J. B. Jones, A Rebel War Clerk's Diary, IV. July, 1861 (search)
IV. July, 1861 My family in North Carolina. volunteers daily rejected. Gen. Winder appears upon the stage. Toombs commissioned. Hunter Secretary of State. duel prevented. Col B. Secretary for a few hours. Gen. Garnett killed. battle of Manassas. great excitement. Col. Bartow. July 1 My family are gone. Well, Washington had his Lafayette-and I like the nativity of these officers better than that of the Northern men, still applying for commissions. July 9 Mr. Toombs is to be a brigadier-general. That is what I looked for. The two brothers Cobb are to be colonels; and Orr is to have a regiment. Mr. Hunter succeeds ToombToombs in the State Department-and that disposes of him, if he will stay there. It is to be an obscure place; and if he were indolent, without ambition, it would be the very place for him. Wise is done for. He has had several fights, always drawing blood; but when he gets ready to make a great fight, he is ordered back for fear of his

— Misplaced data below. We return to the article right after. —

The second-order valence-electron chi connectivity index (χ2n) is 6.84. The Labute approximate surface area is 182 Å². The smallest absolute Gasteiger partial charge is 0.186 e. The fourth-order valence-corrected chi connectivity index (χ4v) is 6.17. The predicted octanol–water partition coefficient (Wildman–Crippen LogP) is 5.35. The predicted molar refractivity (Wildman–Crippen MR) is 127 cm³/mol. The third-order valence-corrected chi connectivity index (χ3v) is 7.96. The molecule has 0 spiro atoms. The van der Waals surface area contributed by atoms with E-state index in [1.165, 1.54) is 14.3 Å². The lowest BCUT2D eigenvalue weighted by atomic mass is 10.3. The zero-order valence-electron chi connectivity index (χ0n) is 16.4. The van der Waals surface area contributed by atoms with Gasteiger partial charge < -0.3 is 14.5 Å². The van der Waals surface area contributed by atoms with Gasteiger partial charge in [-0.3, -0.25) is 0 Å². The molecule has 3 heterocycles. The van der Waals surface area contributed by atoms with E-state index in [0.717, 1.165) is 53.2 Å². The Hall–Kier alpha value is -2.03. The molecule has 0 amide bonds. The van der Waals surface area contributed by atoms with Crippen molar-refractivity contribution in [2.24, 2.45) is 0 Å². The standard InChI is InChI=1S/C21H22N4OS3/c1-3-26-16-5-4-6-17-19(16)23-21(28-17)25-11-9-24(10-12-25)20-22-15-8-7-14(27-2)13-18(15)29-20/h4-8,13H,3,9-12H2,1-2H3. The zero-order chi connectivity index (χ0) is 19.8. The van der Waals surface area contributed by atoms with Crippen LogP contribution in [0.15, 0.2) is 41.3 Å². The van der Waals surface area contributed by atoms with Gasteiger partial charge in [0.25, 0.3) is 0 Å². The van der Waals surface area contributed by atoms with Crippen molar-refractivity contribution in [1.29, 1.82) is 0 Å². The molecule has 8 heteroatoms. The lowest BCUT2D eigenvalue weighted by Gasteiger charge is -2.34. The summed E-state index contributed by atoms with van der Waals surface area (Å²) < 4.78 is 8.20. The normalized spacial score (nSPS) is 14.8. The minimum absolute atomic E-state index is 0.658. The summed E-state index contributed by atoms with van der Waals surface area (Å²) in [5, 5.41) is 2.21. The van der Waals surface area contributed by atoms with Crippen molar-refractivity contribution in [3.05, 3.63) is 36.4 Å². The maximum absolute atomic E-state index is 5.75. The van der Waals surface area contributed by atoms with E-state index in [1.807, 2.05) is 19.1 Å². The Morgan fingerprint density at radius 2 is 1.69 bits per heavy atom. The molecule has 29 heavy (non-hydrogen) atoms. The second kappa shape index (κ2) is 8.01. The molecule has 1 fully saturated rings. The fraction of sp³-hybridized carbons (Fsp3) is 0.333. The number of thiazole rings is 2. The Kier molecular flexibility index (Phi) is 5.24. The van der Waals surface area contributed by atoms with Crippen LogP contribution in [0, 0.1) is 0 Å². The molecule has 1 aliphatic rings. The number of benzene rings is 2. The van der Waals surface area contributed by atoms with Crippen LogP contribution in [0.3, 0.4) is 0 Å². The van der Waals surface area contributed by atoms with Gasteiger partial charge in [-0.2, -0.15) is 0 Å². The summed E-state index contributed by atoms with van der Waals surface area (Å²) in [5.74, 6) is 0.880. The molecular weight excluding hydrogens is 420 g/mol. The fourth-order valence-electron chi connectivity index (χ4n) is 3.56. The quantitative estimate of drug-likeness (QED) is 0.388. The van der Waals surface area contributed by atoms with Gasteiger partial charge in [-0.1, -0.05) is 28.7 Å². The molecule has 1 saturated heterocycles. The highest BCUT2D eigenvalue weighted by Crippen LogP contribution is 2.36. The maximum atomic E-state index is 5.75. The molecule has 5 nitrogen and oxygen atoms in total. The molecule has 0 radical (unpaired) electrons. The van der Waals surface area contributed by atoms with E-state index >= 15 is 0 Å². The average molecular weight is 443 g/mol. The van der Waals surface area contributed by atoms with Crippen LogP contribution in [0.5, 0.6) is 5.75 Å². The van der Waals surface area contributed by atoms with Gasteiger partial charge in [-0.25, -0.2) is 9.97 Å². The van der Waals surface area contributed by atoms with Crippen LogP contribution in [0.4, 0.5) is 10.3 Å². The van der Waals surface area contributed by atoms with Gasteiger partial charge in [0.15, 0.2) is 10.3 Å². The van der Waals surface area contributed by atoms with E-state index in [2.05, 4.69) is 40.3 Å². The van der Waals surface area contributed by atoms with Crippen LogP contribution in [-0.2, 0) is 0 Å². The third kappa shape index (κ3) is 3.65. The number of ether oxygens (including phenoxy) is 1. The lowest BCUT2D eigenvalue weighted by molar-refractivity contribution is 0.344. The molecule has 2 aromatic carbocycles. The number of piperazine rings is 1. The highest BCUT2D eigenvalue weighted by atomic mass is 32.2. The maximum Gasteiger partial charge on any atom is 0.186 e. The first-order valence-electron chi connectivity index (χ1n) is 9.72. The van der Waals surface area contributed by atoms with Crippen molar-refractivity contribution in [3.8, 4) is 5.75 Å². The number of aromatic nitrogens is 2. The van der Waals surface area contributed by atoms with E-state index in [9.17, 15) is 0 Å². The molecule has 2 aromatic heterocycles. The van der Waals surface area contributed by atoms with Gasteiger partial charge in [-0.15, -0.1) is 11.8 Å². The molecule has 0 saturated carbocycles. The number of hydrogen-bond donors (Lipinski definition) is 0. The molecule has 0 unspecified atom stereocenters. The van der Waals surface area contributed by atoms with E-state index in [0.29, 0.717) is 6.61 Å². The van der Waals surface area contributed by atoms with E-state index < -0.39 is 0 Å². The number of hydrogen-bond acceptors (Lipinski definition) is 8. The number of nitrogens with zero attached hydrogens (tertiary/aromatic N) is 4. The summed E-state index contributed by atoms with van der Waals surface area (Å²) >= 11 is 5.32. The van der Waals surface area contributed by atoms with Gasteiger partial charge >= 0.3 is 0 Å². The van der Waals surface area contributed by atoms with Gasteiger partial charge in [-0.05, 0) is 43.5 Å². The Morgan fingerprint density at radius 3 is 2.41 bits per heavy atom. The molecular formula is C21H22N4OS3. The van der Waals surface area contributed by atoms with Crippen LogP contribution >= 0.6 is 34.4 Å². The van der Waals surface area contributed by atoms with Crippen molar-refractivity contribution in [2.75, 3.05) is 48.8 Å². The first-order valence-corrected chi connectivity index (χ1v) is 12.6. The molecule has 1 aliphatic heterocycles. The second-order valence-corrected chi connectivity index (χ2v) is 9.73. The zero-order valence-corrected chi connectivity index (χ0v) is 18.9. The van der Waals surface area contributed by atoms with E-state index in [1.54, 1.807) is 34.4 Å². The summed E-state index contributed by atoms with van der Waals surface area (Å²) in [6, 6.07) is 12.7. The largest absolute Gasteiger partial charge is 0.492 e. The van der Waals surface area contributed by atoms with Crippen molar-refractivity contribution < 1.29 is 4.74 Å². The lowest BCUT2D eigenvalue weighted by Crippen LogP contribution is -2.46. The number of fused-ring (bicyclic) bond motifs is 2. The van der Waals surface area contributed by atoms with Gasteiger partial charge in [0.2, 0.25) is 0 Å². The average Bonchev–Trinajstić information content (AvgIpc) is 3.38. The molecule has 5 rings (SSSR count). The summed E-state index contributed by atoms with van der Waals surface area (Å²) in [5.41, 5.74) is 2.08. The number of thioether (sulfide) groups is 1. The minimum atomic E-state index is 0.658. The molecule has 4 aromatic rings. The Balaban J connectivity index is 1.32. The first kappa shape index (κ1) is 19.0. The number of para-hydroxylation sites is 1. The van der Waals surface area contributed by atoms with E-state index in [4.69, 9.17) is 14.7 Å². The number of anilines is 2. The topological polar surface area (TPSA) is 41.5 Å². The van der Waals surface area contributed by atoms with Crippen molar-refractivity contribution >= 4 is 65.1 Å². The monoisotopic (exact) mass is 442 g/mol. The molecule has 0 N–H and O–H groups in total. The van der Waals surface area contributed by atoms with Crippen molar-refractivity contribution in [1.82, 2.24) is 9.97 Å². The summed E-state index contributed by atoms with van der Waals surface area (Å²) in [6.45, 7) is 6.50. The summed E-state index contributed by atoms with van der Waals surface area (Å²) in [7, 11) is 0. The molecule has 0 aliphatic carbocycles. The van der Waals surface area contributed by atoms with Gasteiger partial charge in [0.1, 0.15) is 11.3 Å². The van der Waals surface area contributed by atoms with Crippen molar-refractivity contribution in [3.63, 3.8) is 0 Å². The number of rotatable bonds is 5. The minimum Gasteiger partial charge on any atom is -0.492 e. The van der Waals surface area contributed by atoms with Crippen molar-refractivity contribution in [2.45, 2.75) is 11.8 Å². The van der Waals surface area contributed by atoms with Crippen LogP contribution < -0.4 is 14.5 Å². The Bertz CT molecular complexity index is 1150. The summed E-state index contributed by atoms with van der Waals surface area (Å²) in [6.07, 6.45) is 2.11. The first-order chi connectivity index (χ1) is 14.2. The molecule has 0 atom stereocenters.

J. B. Jones, A Rebel War Clerk's Diary, chapter 13 (search)
gned. I am sorry that the Confederate States must lose his services, for he is a brave man, covered with honorable scars. He has displeased the Secretary of War. March 25 Gen. Bonham, of South Carolina, has also resigned, for being overslaughed. His were the first troops that entered Virginia to meet the enemy; and because some of his three months men were reorganized into fresh regiments, his brigade was dissolved, and his commission canceled. Price, Beauregard, Walker, Bonham, Toombs, Wise, Floyd, and others of the brightest lights of the South have been somehow successively obscured. And Joseph E. Johnston is a doomed fly, sooner or later, for he said, not long since, that there could be no hope of success as long as Mr. Benjamin was Secretary of War. These words were spoken at a dinner-table, and will reach the ears of the Secretary. March 26 The apothecaries arrested and imprisoned some days ago have been tried and acquitted by a court-martial. Gen. Winder in